By Pat Carragher - May 08, 2023
Maria Menounos is sharing new details about her pancreatic cancer diagnosis. The 44-year-old TV host revealed to People Magazine that she found out she had type 1 diabetes last year after suffering severe leg cramps. After a series of tests, a whole-body MRI showed a 4 centimeter mass on her pancreas. She was diagnosed with a stage 2 pancreatic neuroendocrine tumor in January.
“I need people to know there are places they can go to catch things early,” Menounos told People. “You can’t let fear get in the way. I had that moment where I thought I was a goner — but I’m OK because I caught this early enough.”
Obviously, there's so much to say about this and what Ive gone through these last few months, and even year. First, dealing with the diabetes diagnosis last summer, second (my other miracle) preparing for my soon to be newborn baby and third, pancreas cancer. I still haven't… pic.twitter.com/rhd1nOU844— MARIA MENOUNOS (@mariamenounos) May 3, 2023
“Most individuals are either asymptomatic until they present with painless jaundice or they have several months of unrecognized symptoms of pancreatic cancer including weight loss, new onset or worsening diabetes, diarrhea, pancreatitis or queasiness of the stomach,” Hodul said. “These symptoms often lead to patients being misdiagnosed with conditions such as insulin resistant diabetes, irritable bowel disease, gallbladder disease and ulcers.”
According to the American Cancer Society, more than 64,000 people will be diagnosed with pancreatic cancer this year. Of those, about 50,000 will die from the disease. Pancreatic cancer accounts for about 3% of all cancers in the United States and about 7% of all cancer deaths.
While Jerry Springer and Alex Trebek both died from the disease in the past year, they were diagnosed with pancreatic adenocarcinoma, the most common form of pancreatic cancer. Pancreatic neuroendocrine tumors (NETs), like the one Menounos was treated for, are less common, accounting for less than 2% of all cancers found in the pancreas each year. NETs also tend to have a better prognosis.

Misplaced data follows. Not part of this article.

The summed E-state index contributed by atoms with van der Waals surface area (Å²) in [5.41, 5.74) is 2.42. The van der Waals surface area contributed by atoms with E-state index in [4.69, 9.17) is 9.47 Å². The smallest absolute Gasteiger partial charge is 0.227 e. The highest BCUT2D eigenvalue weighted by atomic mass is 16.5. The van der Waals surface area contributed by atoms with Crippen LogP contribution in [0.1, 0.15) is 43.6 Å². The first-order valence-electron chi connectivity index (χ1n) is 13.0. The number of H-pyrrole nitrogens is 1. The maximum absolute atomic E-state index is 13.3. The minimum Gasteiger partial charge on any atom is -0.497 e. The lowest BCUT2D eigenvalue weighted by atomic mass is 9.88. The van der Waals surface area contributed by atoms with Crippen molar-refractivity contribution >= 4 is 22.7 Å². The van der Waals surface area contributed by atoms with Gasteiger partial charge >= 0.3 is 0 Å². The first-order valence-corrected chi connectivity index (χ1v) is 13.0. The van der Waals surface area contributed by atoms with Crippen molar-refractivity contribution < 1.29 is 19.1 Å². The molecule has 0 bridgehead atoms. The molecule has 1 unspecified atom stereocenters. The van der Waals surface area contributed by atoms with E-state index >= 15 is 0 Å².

Menounos has been very public with her health journey. She was treated for a benign brain tumor in 2017.
“I was feeling so good, and then I got slapped in the face with a new diagnosis,” Menounos said. “I’d scream out loud, I was inconsolable.”
In February, Menounos underwent surgery to remove the tumor, as well as the tail of her pancreas, her entire spleen, 17 lymph nodes and a uterine fibroid. Her doctors told her she will not require chemotherapy or additional treatment, just annual scans for the next five years. Hodul says less than 20% of pancreatic cancer cases are caught early enough to be considered for surgery.
“Surgery for pancreatic cancer is dependent on the location of the cancer. Cancers in the head of the pancreas require a Whipple procedure, however cancers of the body and tail require distal pancreatectomy and removal of the spleen.”
While Menounos did not need any other treatment, Hodul says it is not uncommon for patients with early stage disease to require chemotherapy and radiation prior to surgery.